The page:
Both are details in the debate between PMG and NALC and certainly sound like many labor debates of older times…… Management is screwed up and we can do it better. Again, maybe, maybe not as far as I can tell.

    The only position that I take at this point is Sat mail delivery seems like a “nice to have” but not a mandate. And as stated before, simply arguing about jobs instead of the best way to run a business is a lame argument from labor, in my view.



  10. ansonburlingame

     /  February 9, 2013

    Kabe, again,

    Shortly after posting the above I read an AP article in today’s (Sat.) Globe providing some “numbers” related to USPS. Last quarter it LOST $1.1 Billion (compared to a loss of $3.3 Billion in same quarter of previous year). Additionally the “operating costs” were actually $100 Million below revenues, last quarter. The money that promoted the loss was due to payments for healthcare and pension funds.

    In other words if USPS as a business did not have to pay for HC and retirement, well it would make money. But the cost of such benefits drives the “company” into deficit financing.

    Does that sound familiar to current overall federal government “business”?

    As well, if you saw a previous graph related to USPS in the Globe from several days ago, it showed 1st Class mail dropping from some 230 (Billion?) letters per….. to about 159. In other words the “money making” part of USPS has gone down by some 35%-40% (or so). Yet I bet the USPS remains “staffed up” to handle the much larger volumn of 1st Class mail from previous years.

    No business can function very long with such a drop in the volumn of money making sections of the business and thus must adjust to reality of today, called the Internet in the case of USPS.



    • Anonymous

       /  February 9, 2013

      AB, As far as business dropping the fact that parcel business is up 15% gets lost in all this. You are right on in saying our current quarterly loss is directly from the unfair pension payments. As I have said, it is over funded and the schedule of payment amount needs to be lowered so the USPS can use these funds to pay their debts like any other business would.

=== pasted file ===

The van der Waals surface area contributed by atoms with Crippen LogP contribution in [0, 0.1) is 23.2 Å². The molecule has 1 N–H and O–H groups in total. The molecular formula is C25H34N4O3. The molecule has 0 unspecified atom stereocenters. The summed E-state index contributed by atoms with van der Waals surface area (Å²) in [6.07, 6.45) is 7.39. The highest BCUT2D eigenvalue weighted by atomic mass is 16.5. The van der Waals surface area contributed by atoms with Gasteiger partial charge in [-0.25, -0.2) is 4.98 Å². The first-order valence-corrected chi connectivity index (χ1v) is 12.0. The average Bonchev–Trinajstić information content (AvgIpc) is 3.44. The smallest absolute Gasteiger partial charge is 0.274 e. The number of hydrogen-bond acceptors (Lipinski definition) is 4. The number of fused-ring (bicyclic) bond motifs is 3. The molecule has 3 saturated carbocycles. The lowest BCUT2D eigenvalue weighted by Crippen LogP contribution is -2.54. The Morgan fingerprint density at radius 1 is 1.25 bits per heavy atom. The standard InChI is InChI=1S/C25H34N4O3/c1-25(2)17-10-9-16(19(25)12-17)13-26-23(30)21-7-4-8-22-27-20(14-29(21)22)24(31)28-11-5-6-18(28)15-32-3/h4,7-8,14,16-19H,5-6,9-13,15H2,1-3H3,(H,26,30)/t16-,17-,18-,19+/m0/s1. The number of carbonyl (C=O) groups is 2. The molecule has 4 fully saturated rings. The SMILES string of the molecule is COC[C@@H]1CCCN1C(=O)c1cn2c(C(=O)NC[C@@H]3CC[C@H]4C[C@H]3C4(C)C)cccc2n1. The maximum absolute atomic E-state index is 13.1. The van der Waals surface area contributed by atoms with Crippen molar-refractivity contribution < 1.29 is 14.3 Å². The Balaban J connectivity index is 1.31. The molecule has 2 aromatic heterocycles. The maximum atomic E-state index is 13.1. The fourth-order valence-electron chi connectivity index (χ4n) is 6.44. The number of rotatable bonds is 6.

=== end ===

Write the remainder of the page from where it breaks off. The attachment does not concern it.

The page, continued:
Staffing has been reduced on the workroom floor as far as union employees. As I have said, by over 150,000 employees. Now, the employee to management ratio is still an issue that needs to be addressed. It appears that it will be as they turn many small offices into part time jobs. These small offices are manned by Post Masters, not union workers.
      Lastly, Fred Rolando addressed some of us last year in Kansas City. This was during contract negotiations. He said that the PMG was on board with most of the language of contract issues-which included lower starting pay for new hires, but the PMG could not agree to anything because he was worried about being fired by the BOG. It appeared to me that the USPS was stalling until after the election when they thought they would have more leverage after the Republicans took control, which didn’t happen. The PMG to me has no real authority, he just carries out the will of this Congress, which is to destroy the USPS.



    • Anson,

      Although Kabe has addressed your criticisms quite well, I will add a few things to it, not mainly for your enlightenment (you don’t seem to be all that interested in the facts), but for others who might read the comment section.

      1. By statute (Postal Reorganization Act of 1970), the Postal Service is not a profit-making entity. Thus it cannot run like a traditional “business,” no matter how many times you assert it should. True, it has some attributes of a business, like entering into contracts and purchasing and selling property and other functions, but it is otherwise not a business. Related to that, please read this from Title 39, Section 101.1 of the United States Code: